Q. We have a barrel as a pond in the ground it is supposed to be water tight however it is not. What can we do to make it water tight?
A. How long has it been filled with water? If barrels have been allowed to dry out they will initially leak like a sieve when filled until the wood swells and fits together tightly.
If this doesn't happen, then it is not an easy thing to correct. You will have to dry the barrel out first to apply any water proofing compound, this means that the wood will shrink, once wet again it will swell meaning that it will move and so possibly the sealant won't work any more.
If your barrel is almost totally in the ground however I think the easiest way would be to pull it out and then line the hole with plastic, almost any will do as long as it's reasonably strong, and then put the barrel back. It will still leak, but the water won't leak away and the problem should be fixed.
If this is not possible, then take the barrel out of the ground, dry it out and clean the leaking points thoroughly, the best bet for a sealant is probably a silicone sealant available from pond supplies shops. Like I say though, this is a bit hit and miss and you may need to resign yourself to the fact that your barrel will now make a better planter than pond.
Q. How can I deter 2 ducks from visiting my small garden pond? They are polluting the water which is killing the fish and wrecking the vegetation.
A. The easiest and least obtrusive way is to net the pond for a while. Nets are available that stop autumn leaves falling in the water, peg it around the pond just above the water and it will physically stop the ducks from getting in there.
It sounds like this pair have got into the habit, leave it for a couple of weeks or so and then remove it, they should be trained by then and go elsewhere. Of course there's nothing to stop them trying later on or another pair from arriving, but it's not that likely if your pond is small.
Q. We've just bought a new build house and are about to move in this summer, end of August. In a recent visit to our plot though, we discovered that the garden is sloping upwards dramatically which result in that we are unable to put any garden furniture at all, and not to mention the risk for flooding towards our house! The building society are apparently not able to do anything, but in our opinion there must be a solution! We bought a house for its outdoor possibilities, but now we fear that we cannot be able to take advantage of it! Please, what can we do?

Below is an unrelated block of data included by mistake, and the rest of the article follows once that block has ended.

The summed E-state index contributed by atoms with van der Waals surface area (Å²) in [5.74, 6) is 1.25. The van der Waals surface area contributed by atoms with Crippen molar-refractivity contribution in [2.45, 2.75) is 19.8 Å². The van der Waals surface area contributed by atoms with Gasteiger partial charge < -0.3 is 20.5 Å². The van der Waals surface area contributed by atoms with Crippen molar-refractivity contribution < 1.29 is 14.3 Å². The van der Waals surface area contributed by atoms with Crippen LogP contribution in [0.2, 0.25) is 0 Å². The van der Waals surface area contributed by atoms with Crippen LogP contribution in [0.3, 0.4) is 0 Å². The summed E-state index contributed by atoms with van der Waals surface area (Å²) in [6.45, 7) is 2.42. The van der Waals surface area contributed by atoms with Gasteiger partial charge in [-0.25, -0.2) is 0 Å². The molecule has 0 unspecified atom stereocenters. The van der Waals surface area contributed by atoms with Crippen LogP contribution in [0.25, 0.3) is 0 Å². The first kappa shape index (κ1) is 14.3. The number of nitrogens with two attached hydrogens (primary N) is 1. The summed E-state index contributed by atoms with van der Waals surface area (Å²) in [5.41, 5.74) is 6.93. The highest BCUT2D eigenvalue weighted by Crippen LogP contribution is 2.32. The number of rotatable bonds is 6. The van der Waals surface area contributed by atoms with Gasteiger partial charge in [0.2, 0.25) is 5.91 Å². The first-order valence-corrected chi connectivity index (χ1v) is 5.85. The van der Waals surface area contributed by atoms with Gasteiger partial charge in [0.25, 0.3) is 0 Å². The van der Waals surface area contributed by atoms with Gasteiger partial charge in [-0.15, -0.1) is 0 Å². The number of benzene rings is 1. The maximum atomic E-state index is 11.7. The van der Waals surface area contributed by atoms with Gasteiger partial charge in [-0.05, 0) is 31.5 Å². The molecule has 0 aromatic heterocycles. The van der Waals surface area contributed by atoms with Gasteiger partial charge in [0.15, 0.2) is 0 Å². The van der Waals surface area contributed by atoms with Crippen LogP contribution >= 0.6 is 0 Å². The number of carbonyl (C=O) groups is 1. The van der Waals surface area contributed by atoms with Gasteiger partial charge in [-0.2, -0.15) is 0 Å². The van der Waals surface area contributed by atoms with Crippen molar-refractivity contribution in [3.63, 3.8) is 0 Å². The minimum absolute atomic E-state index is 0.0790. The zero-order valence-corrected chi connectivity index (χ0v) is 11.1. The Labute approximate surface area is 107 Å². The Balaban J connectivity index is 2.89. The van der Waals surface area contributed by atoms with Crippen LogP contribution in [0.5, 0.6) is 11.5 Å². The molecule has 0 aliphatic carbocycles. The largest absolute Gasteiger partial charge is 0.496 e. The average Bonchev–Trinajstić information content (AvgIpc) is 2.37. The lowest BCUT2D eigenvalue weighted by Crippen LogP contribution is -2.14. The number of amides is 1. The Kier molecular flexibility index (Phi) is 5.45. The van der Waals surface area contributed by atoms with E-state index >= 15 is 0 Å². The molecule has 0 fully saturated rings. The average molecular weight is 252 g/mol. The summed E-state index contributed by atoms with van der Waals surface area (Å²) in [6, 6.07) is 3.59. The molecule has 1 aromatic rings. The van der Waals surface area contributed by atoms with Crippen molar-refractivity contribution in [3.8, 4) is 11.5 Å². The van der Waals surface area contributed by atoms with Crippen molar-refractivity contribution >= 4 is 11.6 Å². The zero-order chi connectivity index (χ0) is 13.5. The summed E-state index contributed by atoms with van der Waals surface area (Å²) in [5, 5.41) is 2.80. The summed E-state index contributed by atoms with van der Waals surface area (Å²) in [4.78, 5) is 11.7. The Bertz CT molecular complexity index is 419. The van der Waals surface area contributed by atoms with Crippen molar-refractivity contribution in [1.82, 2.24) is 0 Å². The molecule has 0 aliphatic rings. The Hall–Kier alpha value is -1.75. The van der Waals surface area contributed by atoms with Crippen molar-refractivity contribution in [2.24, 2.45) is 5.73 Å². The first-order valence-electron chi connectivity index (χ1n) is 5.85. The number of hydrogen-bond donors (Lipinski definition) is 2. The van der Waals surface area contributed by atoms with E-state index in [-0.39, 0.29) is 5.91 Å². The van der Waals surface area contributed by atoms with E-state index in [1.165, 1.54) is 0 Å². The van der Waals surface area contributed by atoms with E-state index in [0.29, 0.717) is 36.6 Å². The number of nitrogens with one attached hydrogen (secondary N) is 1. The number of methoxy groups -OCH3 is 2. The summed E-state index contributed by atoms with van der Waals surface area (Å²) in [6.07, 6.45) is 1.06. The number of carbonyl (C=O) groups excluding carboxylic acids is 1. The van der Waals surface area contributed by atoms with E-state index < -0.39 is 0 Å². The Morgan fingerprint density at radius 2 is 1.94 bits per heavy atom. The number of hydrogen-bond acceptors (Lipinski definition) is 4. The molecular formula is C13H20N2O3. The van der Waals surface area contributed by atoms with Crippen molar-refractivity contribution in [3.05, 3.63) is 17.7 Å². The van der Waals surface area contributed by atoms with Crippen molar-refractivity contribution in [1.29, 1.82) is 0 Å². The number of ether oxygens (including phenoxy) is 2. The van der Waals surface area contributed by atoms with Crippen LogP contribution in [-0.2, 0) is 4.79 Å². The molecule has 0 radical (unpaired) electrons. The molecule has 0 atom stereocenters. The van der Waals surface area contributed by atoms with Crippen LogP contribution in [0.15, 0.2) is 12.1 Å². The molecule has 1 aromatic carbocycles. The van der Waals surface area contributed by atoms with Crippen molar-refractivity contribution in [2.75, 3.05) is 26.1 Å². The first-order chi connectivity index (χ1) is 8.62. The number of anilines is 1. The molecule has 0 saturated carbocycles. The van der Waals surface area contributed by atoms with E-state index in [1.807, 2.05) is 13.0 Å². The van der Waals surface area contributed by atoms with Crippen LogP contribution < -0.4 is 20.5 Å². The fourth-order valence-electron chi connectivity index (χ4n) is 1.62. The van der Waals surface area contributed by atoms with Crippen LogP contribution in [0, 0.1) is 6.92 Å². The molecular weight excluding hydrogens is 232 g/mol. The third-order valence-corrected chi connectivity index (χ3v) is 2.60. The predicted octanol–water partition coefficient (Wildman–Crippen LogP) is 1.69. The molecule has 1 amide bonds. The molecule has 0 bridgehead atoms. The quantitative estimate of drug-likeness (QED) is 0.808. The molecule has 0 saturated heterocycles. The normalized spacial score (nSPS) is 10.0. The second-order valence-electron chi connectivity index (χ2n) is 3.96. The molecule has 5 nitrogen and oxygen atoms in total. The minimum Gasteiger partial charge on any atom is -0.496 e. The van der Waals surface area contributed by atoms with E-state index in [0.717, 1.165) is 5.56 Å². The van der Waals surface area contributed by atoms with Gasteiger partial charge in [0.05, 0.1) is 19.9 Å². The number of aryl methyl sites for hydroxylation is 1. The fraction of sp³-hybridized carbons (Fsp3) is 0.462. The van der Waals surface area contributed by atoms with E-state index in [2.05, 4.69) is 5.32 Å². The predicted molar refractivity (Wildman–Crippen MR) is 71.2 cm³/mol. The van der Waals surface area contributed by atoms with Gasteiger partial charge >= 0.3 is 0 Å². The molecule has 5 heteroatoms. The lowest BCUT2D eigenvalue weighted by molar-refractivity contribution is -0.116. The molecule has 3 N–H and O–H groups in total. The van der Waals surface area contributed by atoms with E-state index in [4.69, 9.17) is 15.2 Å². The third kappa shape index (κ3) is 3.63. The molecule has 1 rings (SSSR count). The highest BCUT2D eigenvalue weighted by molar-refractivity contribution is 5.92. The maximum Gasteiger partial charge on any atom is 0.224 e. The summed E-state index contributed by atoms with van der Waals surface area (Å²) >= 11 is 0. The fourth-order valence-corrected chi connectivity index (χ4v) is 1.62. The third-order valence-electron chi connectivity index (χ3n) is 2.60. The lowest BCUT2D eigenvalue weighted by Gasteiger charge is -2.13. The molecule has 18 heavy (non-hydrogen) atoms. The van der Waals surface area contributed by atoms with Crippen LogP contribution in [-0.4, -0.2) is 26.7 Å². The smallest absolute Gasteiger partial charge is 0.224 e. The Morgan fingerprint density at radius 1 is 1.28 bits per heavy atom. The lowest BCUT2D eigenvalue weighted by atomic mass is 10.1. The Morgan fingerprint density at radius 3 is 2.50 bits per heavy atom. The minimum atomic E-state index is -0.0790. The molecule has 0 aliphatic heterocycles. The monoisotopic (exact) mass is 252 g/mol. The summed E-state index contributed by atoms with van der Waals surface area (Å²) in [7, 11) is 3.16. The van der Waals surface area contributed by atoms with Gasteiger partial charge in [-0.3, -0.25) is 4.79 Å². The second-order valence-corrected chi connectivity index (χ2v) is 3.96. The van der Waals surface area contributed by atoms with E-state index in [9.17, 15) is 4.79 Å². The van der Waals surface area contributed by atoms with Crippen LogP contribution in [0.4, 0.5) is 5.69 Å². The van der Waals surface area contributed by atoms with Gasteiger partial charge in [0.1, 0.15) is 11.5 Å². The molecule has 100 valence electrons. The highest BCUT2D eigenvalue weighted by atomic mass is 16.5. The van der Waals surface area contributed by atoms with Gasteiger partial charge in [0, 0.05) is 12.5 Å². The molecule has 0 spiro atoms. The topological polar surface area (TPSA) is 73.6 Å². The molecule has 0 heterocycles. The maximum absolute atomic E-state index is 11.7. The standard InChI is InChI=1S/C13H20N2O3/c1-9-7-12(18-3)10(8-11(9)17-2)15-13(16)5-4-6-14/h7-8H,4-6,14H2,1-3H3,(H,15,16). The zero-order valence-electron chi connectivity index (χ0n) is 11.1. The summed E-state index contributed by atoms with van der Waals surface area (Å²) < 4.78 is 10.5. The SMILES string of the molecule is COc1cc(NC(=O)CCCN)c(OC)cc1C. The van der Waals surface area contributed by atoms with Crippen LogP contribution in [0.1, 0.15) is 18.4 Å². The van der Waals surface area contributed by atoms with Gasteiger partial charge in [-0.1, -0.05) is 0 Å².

A.Your first port of call should be the builders, though it may be too late. Did you mention the garden when you bought the house? Were you told anything about what the garden was like? I'm no expert in this respect, but sounds like a contractual thing to me "it will be like xyz" means that it should be just like you were told.
If that doesn't work, then try the naive approach - "What will you be doing with the garden? How will we be able to arrange our furniture is the slope is so great?" If you get no joy from the sales representative, ask to speak to the area manager. Bear in mind that builders often cut corners on the garden especially if it's not mentioned, "don't ask don't get" is often the rule. Simple landscaping is of negligible cost compared to the house and they may well get a JCB to shove soil around to make it more sensible for you. This kind of approach is best before any kind of deposit is handed over and sale agreed.
If this still doesn't give you a result, then all is far from lost. Drainage and flooding - shouldn't be a problem as this certainly is the builders responsibility. Ask about it if you are concerned and keep a record of what was said, by whom and when.
The garden can be dealt with by terracing, large flat patio / deck area near the house then retaining wall/s further up the garden to give useful areas. These conditions are frequently easier to deal with than is immediately evident to the inexperienced eye, a landscaper (not necessarily a hugely expensive designer) should be able to come up with some quickish simple solutions.